W. H. PARBY. dible whine. This lady was certainly I with great applause. Some months

LITERARY SQUABBLE. ency, he would have been surprised at connected with any point of honour in

receiving in answer to so plain, so dis- which he (Mr. L.) could conceive himThe rival magazines of Baldwin and tinct, and so decisive a proposition, the self to be in any sort concerned; but Blackwood have, for some months following letter, in which it will be Mr. Scott now found it convenient not past, carried on a species of literary seen that Mr. Scott maintains all the even to listen to the answer to his own warfare against each other, equally dis-spirit of his former communications, despicable insinuation, and he, theregraceful to the conductors of both but variegates the discussion with cer- fore, would not permit Mr. Christie The pen, however powerful, has been tain new conditions, which nothing but to read this paper, and for that reason found too feeble a weapon, and an ap- the ingenuity of personal apprehension Mr. Lockhart does not think it necespeal of another description has been could have brought into this stage of sary to insert it here. made by one of the parties, and evaded the business :

• Mr. Lockhart had now been enby the other. It appears, from'a par- «“Mr. Scott does not think it necessa- gaged in this very disagreeable corresrative published by Mr. Lockhart, who ry to discuss Mr. Lockhart's denial of his pondence for the greater part of a avows himself an occasional, but an un- right to a preliminary explanation; it is week. Seeing no likelihood of bringpaid, contributor to Blackwood's Ma- sufficient for Mr. Scott to have made up ing the affair to a termination by such gazine, that feeling himself insulted his mind on that point; to have his opi- means as he had hitherto resorted to, by oame, in various articles of a publi- nion supported by that of his friend-a he now found himself compelled to adcation called the London Magazine," he man of unblemizlied honour; and to be dress the following final note to Mr. authorized his friend, Mr. Christie, to prepared to stand the test of the feelings John Scott:-call on the editor, Mr. John Scott, and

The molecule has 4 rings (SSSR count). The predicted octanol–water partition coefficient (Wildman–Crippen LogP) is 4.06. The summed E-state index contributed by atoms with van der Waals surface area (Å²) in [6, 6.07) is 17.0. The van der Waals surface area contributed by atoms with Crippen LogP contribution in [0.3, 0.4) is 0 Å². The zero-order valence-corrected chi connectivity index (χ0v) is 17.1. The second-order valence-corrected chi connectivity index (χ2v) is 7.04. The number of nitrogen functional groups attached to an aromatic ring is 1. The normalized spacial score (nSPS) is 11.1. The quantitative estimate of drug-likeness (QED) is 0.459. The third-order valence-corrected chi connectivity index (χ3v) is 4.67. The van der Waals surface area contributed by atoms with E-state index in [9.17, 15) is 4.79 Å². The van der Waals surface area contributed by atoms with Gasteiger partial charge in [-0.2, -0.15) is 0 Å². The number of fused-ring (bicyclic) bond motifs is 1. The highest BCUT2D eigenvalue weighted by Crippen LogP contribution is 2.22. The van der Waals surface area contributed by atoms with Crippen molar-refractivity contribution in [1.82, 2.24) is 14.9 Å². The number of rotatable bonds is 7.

« “ It is, however, his wish to limit the

• "Mr. Lockhart, in consequence of • ask of him, on the part of Mr. Lock-explanation he demands within the nar: Mr. Scott's having refused to act towards hart, whether he really had any concern rowest bounds the case will possibly ad- bim according to the rules by which gen: in these offensive articles, or was in- mit of. He will not, therefore, require tlemen are accustomed to regulate their clined to hold himself responsible for from Mr. Lockhart any arowal or disa conduct, thinks it' necessary to inform them.' Mr. Scott at first refused to give yowa!, directed towards particular articles Mr. Scott, that he, Mr. Lockhart, consi

that an answer, because Mr. Lockhart was inay have appeared in Blackwood's ders him as a liar and a scoundrel. Magazine: all he requires is, that Mr.